Europe's most active volcano, Mount Etna in eastern Sicily, has been granted world heritage status by a UNESCO committee meeting in Cambodia.
The World Heritage Committee has granted Italy's Mount Etna special status for 2,700 years of documentation of its volcanism and scientific importance.
The committee of the United Nations Education, Scientific and Cultural Organization (UNESCO), meeting in Cambodia, said Mount Etna's notoriety as well as its cultural and educational value was of "global significance."
It cited its diverse features, including summit craters and lava flows observed since the Greek and Roman classical era.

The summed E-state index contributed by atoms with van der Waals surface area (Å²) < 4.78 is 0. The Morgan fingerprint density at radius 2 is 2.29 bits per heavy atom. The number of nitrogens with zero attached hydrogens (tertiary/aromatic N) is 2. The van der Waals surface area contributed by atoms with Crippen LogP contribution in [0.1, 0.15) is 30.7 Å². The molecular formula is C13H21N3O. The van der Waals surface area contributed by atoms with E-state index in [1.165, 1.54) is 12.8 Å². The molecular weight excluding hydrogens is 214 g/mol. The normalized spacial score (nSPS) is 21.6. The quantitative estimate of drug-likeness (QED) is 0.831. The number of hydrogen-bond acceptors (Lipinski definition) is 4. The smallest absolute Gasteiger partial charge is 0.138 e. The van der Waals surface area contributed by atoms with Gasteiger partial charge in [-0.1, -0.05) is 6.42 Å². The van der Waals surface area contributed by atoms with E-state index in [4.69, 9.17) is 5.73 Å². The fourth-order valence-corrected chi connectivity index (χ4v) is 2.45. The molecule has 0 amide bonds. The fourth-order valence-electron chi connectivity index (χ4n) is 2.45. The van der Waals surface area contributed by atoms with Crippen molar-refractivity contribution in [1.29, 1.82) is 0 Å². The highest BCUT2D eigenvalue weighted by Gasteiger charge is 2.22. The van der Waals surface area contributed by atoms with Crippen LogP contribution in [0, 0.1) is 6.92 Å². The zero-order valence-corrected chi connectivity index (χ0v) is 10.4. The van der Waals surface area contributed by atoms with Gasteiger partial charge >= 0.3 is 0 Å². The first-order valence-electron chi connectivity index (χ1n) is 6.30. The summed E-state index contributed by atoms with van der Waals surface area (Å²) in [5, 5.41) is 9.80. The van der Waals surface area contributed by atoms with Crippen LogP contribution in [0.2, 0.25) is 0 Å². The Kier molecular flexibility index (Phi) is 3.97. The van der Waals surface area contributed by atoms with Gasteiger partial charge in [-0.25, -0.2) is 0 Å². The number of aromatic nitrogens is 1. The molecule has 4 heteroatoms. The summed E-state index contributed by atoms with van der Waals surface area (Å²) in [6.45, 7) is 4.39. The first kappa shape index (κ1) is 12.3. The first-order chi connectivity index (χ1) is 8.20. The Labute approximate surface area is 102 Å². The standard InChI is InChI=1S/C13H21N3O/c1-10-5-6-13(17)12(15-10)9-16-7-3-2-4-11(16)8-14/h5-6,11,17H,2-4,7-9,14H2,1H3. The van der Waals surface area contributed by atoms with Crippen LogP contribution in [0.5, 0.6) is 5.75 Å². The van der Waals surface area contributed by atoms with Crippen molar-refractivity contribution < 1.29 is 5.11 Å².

Maurizio Enrico Luigi Serra, Italy's ambassador to UNESCO, said the recognition of Etna was due to "two decades of technical meetings." It would remain a "never-ending source of geological data," he said.
Etna peaks at 3,300 meters (10,900 feet) and stands near Catania, Sicily's second city. The volcano formed some 500,000 years ago off the ancient coastline of Sicily.
Eruptions from its central crater have spilled lava that sometimes put villages at risk. Catania itself was hit by an eruption in 1669. It was rebuilt in Baroque style. In April this year it was also active.
At its 10-day meeting in Phnom Penh, the committee is considering whether to grant heritage status to 31 sites, including Japan's Mount Fuji and the city of Agadez in Niger.
ipj/jr (dpa, AFP)